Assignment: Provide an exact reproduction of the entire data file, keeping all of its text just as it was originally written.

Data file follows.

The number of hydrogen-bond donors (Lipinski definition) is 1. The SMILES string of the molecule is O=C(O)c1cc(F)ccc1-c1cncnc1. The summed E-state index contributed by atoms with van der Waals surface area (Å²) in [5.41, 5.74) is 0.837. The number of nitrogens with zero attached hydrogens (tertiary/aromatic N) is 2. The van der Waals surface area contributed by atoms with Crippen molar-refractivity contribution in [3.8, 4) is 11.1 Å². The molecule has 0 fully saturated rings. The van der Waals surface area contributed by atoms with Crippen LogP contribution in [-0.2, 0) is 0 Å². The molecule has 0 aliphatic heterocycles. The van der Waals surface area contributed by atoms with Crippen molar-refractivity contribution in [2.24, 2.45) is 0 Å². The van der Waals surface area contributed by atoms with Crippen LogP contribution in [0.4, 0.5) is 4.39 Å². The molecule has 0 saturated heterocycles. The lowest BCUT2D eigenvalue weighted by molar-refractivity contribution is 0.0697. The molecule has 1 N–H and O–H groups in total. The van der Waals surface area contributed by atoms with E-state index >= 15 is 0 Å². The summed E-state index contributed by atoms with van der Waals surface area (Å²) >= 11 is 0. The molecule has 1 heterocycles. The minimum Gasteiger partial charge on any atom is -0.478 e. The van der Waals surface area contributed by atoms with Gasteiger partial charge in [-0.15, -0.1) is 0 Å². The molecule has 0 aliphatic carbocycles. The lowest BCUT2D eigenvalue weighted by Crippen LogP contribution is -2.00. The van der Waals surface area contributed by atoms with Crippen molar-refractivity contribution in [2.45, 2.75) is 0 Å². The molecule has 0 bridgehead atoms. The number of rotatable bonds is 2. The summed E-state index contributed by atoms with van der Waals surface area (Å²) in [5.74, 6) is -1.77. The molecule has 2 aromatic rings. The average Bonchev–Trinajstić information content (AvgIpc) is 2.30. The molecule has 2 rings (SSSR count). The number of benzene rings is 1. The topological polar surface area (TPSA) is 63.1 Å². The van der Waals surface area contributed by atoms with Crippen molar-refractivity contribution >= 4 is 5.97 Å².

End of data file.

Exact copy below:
The number of hydrogen-bond donors (Lipinski definition) is 1. The SMILES string of the molecule is O=C(O)c1cc(F)ccc1-c1cncnc1. The summed E-state index contributed by atoms with van der Waals surface area (Å²) in [5.41, 5.74) is 0.837. The number of nitrogens with zero attached hydrogens (tertiary/aromatic N) is 2. The van der Waals surface area contributed by atoms with Crippen molar-refractivity contribution in [3.8, 4) is 11.1 Å². The molecule has 0 fully saturated rings. The van der Waals surface area contributed by atoms with Crippen LogP contribution in [-0.2, 0) is 0 Å². The molecule has 0 aliphatic heterocycles. The van der Waals surface area contributed by atoms with Crippen molar-refractivity contribution in [2.24, 2.45) is 0 Å². The van der Waals surface area contributed by atoms with Crippen LogP contribution in [0.4, 0.5) is 4.39 Å². The molecule has 0 saturated heterocycles. The lowest BCUT2D eigenvalue weighted by molar-refractivity contribution is 0.0697. The molecule has 1 N–H and O–H groups in total. The van der Waals surface area contributed by atoms with E-state index >= 15 is 0 Å². The summed E-state index contributed by atoms with van der Waals surface area (Å²) >= 11 is 0. The molecule has 1 heterocycles. The minimum Gasteiger partial charge on any atom is -0.478 e. The van der Waals surface area contributed by atoms with Gasteiger partial charge in [-0.15, -0.1) is 0 Å². The molecule has 0 aliphatic carbocycles. The lowest BCUT2D eigenvalue weighted by Crippen LogP contribution is -2.00. The van der Waals surface area contributed by atoms with Crippen molar-refractivity contribution in [2.45, 2.75) is 0 Å². The molecule has 0 bridgehead atoms. The number of rotatable bonds is 2. The summed E-state index contributed by atoms with van der Waals surface area (Å²) in [5.74, 6) is -1.77. The molecule has 2 aromatic rings. The average Bonchev–Trinajstić information content (AvgIpc) is 2.30. The molecule has 2 rings (SSSR count). The number of benzene rings is 1. The topological polar surface area (TPSA) is 63.1 Å². The van der Waals surface area contributed by atoms with Crippen molar-refractivity contribution >= 4 is 5.97 Å².